A: There have been concerns that testosterone replacement therapy can cause certain conditions, and we’ve seen a lot of that is not founded in clinical evidence. A good example is the belief that testosterone replacement therapy would cause prostate cancer — we know that’s not true. We know that men with active prostate cancer should not be treated with testosterone. But a man with a healthy prostate is a candidate for testosterone replacement therapy if they’re low, and it does not increase the risk of developing prostate cancer.

Another myth is the risk of heart disease. We know that men who have uncontrolled blood pressure or advanced heart disease should not be treated with testosterone. But if you don’t have those conditions, we know that treating you if you are deficient decreases your risk of developing heart attack and stroke.

Q: How do you measure good sexual health?

A: Optimal sexual health and function is related to having well-managed physical and mental health.

When we talk about penile function, that’s the barometer of men’s health, so if something is compromising erections, we want to do an evaluation to ensure this isn’t a sign of broader health issues. We also want to be able to develop a plan together to help you achieve your goals and regain normal function. At Providence, we want you to feel comfortable having this discussion with us. We’re going to think about all the different therapies that are out there that could improve your symptoms.

Q: Is my sex life connected to my fitness level?

A: Sexual function is closely related to your physical health. If you have higher levels of fitness, if you exercise regularly and maintain your body, you’re going to have better sexual health.

A healthy diet, along with fitness, is critically important to men’s sexual health and function. Foods that are high in fat and salt raise your blood pressure and can potentially compromise blood flow to the penis, which can lead to erectile dysfunction. If men are dealing with excessive stress that’s causing anxiety or depression, that will decrease libido and can lead to erectile dysfunction.

Q: Is it true that pain from a hernia can increase during sex?

A: If you have a large hernia in your groin, it can limit your ability for sexual function because it’s uncomfortable. Men are significantly more prone to hernias than women. And while some men may think it’s a sign of cancer, a hernia is just related to an abnormality either in the abdominal wall or groin area that allows part of an organ to slip through and poke out.

If you notice pain or a bulge, especially with coughing, bending, straining or lifting, you may have a hernia, so please visit your primary care provider. We can take care of hernias with lifestyle intervention, management or surgery to repair it. Work with your physician to find the option that best fits your goals.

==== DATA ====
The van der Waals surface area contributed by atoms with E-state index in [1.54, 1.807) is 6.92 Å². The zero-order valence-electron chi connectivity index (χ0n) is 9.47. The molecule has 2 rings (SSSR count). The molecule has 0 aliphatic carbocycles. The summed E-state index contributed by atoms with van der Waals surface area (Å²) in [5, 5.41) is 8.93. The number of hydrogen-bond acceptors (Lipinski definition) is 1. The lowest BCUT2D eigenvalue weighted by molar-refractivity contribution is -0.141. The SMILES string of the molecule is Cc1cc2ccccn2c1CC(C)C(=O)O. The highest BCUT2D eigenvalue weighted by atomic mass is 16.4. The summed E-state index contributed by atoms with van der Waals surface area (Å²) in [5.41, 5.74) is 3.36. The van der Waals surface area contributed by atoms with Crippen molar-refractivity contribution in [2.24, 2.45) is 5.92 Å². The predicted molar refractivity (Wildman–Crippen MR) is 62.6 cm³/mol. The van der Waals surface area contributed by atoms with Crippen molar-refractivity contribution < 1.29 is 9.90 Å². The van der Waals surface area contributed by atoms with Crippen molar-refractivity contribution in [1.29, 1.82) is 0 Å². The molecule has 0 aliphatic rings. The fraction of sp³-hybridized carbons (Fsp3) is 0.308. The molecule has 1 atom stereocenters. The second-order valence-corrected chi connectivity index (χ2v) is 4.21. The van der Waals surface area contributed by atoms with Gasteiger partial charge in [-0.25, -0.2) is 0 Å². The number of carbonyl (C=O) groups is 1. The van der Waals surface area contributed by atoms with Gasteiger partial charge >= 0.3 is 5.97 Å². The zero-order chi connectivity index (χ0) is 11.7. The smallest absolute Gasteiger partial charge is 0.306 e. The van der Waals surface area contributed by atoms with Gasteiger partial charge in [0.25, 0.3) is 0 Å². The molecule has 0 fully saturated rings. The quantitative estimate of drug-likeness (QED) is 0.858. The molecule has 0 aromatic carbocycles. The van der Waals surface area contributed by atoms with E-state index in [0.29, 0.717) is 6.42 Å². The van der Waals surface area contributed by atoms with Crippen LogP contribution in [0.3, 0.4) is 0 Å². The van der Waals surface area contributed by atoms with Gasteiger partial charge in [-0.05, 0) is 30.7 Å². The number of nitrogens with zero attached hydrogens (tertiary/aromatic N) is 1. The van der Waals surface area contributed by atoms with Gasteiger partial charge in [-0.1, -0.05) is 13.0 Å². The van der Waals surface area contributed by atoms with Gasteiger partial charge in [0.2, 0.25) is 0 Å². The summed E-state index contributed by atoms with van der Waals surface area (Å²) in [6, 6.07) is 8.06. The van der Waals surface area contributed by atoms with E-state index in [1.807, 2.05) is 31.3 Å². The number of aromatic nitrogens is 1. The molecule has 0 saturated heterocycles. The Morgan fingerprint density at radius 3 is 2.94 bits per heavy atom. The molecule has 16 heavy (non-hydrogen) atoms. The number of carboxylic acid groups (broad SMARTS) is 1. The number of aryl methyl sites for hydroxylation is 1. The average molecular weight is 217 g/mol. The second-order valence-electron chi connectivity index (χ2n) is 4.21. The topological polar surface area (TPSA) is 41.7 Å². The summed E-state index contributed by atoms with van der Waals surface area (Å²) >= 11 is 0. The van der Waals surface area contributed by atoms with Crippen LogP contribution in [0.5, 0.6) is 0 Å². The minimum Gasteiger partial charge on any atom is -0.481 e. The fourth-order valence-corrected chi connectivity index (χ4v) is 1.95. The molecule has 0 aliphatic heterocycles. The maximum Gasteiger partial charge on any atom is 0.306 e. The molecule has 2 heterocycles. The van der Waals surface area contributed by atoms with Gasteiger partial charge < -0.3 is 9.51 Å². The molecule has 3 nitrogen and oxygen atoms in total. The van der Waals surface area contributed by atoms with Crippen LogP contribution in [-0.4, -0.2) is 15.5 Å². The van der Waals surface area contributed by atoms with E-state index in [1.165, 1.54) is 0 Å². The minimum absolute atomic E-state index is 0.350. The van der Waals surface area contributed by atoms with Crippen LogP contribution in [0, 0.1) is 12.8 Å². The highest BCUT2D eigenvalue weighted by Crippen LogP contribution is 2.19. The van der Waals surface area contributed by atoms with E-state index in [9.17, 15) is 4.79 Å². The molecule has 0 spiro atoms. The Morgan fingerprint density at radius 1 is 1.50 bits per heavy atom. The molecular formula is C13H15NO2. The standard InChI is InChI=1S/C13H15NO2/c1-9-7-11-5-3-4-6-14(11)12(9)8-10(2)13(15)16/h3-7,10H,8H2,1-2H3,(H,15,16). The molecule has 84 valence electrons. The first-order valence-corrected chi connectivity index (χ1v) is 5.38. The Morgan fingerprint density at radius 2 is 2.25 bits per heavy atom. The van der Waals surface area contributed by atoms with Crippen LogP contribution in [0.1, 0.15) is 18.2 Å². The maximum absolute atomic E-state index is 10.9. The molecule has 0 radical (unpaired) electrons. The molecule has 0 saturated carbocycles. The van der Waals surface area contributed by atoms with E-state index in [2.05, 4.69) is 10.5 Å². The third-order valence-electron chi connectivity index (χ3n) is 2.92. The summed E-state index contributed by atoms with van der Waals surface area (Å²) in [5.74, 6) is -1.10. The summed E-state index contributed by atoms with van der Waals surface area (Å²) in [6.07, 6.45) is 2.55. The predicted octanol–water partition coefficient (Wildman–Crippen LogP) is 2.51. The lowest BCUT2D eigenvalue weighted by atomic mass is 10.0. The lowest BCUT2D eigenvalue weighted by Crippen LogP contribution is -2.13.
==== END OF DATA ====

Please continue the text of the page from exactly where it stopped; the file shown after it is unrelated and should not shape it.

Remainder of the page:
The problem with hernias is that they can limit your activities, such as how much you can lift. Be respectful of how much weight you should and shouldn’t lift. Keeping your core strong — engaging your abdominal musculature as part of your exercise routine — will provide a strong band of muscle around those organs to keep them inside. Also the healthier your weight, the more likely you are to protect yourself from hernias.

Q: Why are annual visits to my doctor important?

A: Routine medical screenings are a very important part of sexual health and function. We want to make sure that some of your symptoms aren’t related to diabetes, high blood pressure or even heart disease. Avoid things like nicotine and alcohol, as well as excessive caffeine, as those can compromise sexual function in men as we age.

At Providence, we truly want to partner with you and work together to help you achieve your goals.

Contributing caregiver

Daniel Getz, D.O., is chief medical officer of Providence Sacred Heart Medical Center and Providence Holy Family Hospital.

Find a doctor

If you haven’t seen a doctor in more than a year — or if you have physical or sexual changes that concern you — consider scheduling a wellness visit soon. If you are looking for a primary care provider, you can search for one who’s right for you in our provider directory.

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Related resources

What you should know about men’s sexual health

Low testosterone is the talk of late night. But is it real?

Is testosterone therapy right for you?

This information is not intended as a substitute for professional medical care. Always follow your health care professional’s instructions.

About the Author

The Providence Men's Health Team is dedicated to helping men reach and maintain their optimal health by providing relevant and helpful clinically based advice.